Well, hi-point certainly counts it as metal!

rwehnau
July 21, 2014, 06:22 AM
Because I don't want a Tupperware revolver

JWH321
July 21, 2014, 07:03 AM
I have never even given it much thought. I have polymer, steel and alloy guns. I seem to like my SP2022 more than any of the others. I carry the P938 most of the time. I have a 1911 that seems like a boat anchor, and an Airweight that I will never let go of.

To me, if it works, I like it. If it does not work, I don't keep it. I suspect that polymer has allowed most of us to own guns that would be prohibitively expensive if they were steel or alloy. I also suspect that polymer has allowed the manufacturers to introduce new guns more quickly and to develop technology at a faster rate and we have all benefitted from that.

But then, when the Pontiac Firebird was introduced without good "steel bumpers", I can remember my Dad saying that cars would never be safe to drive again. Try to find a car with steel bumpers. Then ask yourself if you would buy one if there were.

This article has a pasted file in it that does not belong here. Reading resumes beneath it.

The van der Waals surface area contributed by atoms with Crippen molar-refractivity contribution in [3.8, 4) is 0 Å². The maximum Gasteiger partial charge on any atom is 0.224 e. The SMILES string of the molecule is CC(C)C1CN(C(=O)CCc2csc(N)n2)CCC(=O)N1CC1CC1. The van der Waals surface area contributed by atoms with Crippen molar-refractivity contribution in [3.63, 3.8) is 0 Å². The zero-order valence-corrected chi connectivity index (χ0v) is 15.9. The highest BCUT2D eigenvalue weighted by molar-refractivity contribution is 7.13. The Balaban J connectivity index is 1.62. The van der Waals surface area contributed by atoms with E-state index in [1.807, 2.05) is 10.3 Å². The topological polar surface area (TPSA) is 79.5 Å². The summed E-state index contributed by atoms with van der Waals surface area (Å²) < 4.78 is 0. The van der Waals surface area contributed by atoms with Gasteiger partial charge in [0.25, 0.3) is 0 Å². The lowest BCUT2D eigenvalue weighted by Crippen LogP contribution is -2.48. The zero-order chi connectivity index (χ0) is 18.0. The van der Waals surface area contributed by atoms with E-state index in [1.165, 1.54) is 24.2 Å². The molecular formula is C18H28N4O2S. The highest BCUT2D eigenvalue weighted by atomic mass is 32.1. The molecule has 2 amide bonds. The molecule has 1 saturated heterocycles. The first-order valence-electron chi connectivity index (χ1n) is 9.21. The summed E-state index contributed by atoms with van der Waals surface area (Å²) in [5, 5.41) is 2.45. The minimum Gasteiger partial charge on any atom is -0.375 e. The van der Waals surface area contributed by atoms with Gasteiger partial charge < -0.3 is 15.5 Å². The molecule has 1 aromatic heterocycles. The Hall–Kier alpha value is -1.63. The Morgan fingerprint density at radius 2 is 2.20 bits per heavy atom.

tomrkba
July 21, 2014, 07:25 AM
I like polymer and metal frames.

Glock specific problem: Side loading. This manifests as groups off to one side. I have been researching this problem and it is caused by side to side hand pressure. The Glock frame can be sensitive to this and requires consistent forward and back pressure on the grip. A friend of mine has been fighting this for a year. Unfortunately, the G19 is too large for his hands. I thought it was technique.

http://modernserviceweapons.com/?cat=11

batmann